Sunday, March 27, 2011

The Relentless Pursuit of Perfection

I have been accused in the past of being a perfectionist. I don't think the moniker fits, but I do try hard to do well in the tasks I take on. And I must say, baking a good loaf of bread is quite a challenge.  As I detailed in an earlier post on the topic, making good bread is as much an art as it is a science.  There are a lot of different things going on in sourdough, which is surprising given that it is as basic as a bread can be: flour, water, and salt.  No instant yeast, no eggs, no extras.

The essence of the bread's flavor comes from the starter.  The starter is a mix of flour and water that has had the good fortune of some wild yeast stopping by and taking root.  There are two kinds of bacteria that are at work here, and the two contribute a different flavor to the bread depending on their proportion.  I can't be assed to look up the details of what they're called, and which contributes to the sour flavor and which contributes to more rise.  But I do know that I wanted a little more sour flavor than I got out of Try #12.

So for Try #14, I took the same approach as Try #12.  To my half batch of Basic Country Bread from the Tartine Bread book, I did as before and built my leaven from only a half teaspoon of my starter that is now being fed twice a day (see here on why you want to use so little starter if you want more sour).  The smell of that starter has only the slightest hint of sourness to it after letting it reach its peak and letting it come down a bit.  But this time, I also added a half teaspoon of pretty powerful smelling starter from my discard container.  My thought was that I'd get the good rise I did on Try #12 thanks to the vigorous starter, and some extra sour flavor from the discard.  I also presumed that the discard wouldn't do much to change the rise time of the dough since it is pretty burned out by now.  In a nutshell, the fresh starter would give me rise and the old starter would give me flavor.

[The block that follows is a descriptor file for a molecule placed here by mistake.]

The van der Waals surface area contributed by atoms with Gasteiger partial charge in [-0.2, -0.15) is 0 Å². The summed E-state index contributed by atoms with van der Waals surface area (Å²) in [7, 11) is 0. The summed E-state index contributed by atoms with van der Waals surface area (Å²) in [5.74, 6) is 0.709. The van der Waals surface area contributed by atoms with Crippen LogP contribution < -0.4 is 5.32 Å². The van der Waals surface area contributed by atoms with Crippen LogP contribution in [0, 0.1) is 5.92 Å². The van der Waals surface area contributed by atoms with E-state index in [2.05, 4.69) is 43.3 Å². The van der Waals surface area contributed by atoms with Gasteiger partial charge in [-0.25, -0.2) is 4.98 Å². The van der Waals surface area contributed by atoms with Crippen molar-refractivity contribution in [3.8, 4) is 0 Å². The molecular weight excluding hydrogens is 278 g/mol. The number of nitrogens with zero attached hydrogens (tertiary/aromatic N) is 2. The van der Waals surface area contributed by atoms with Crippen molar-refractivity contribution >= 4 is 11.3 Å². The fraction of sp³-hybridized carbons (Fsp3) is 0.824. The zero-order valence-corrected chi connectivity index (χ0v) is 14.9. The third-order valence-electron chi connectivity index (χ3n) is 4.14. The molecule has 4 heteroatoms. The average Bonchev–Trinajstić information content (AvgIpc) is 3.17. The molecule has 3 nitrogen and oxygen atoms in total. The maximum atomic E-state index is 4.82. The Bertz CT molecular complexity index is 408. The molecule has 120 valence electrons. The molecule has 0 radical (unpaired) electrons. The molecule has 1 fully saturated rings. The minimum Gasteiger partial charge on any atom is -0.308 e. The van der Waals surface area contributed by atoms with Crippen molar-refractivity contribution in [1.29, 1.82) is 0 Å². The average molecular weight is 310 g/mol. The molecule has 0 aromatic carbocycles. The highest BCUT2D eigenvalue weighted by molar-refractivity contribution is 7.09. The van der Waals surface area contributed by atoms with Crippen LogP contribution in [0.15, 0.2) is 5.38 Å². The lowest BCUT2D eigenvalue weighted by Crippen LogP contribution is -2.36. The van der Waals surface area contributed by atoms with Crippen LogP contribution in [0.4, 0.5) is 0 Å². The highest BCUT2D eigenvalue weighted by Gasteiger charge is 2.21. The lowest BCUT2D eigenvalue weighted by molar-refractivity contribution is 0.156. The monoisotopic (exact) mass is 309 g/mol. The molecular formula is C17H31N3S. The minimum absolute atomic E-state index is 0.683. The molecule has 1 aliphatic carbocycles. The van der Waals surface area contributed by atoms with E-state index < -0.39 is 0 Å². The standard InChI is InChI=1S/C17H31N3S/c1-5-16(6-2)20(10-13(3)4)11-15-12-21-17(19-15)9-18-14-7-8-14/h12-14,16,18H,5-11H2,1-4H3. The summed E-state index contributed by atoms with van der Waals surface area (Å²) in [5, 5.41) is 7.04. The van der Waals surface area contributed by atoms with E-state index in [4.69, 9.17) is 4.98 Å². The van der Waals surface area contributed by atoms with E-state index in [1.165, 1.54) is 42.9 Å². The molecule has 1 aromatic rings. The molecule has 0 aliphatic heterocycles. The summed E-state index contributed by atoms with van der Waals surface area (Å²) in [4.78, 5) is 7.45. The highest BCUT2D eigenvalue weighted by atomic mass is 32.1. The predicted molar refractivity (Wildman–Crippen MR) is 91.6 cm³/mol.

I whipped up a batch yesterday and otherwise followed the same guidelines as Try #12 (Try #13 was the disaster I had trying to push a 40% rise during the bulk ferment: let us never speak of it again).  My rise with this extra starter was actually a coupler hours longer this time than last time.  Remember, I am going for a 30% rise and will wait as long as I need to to get it.  Was the rise slowed somehow by the addition of the old starter?  I don't think so.  I think it is more likely that it was cooler in the house this weekend, so that just slowed everything down.

Let's cut to the chase, shall we?  How did it turn out?
Try #14
I got my best rise yet this time around with a crumb that is nice and open.  But did I get more of a sour flavor?  Indeed!  The 50-50 mix of the starters gave noticeably more tang to Try #14 than Try #12 without any old starter.  The bread went great with some eggs done over easy and some turkey bacon on the side.  It was stellar toasted in the toaster oven with some ham, old cheddar cheese, and grainy mustard on top.  It will be interesting to see how the flavor develops as well: we've found that the sour flavor builds a day or two after baking.

I might try even more old starter next time around just for grins, but I now think I'm at the point where I can call this bread a job well done.

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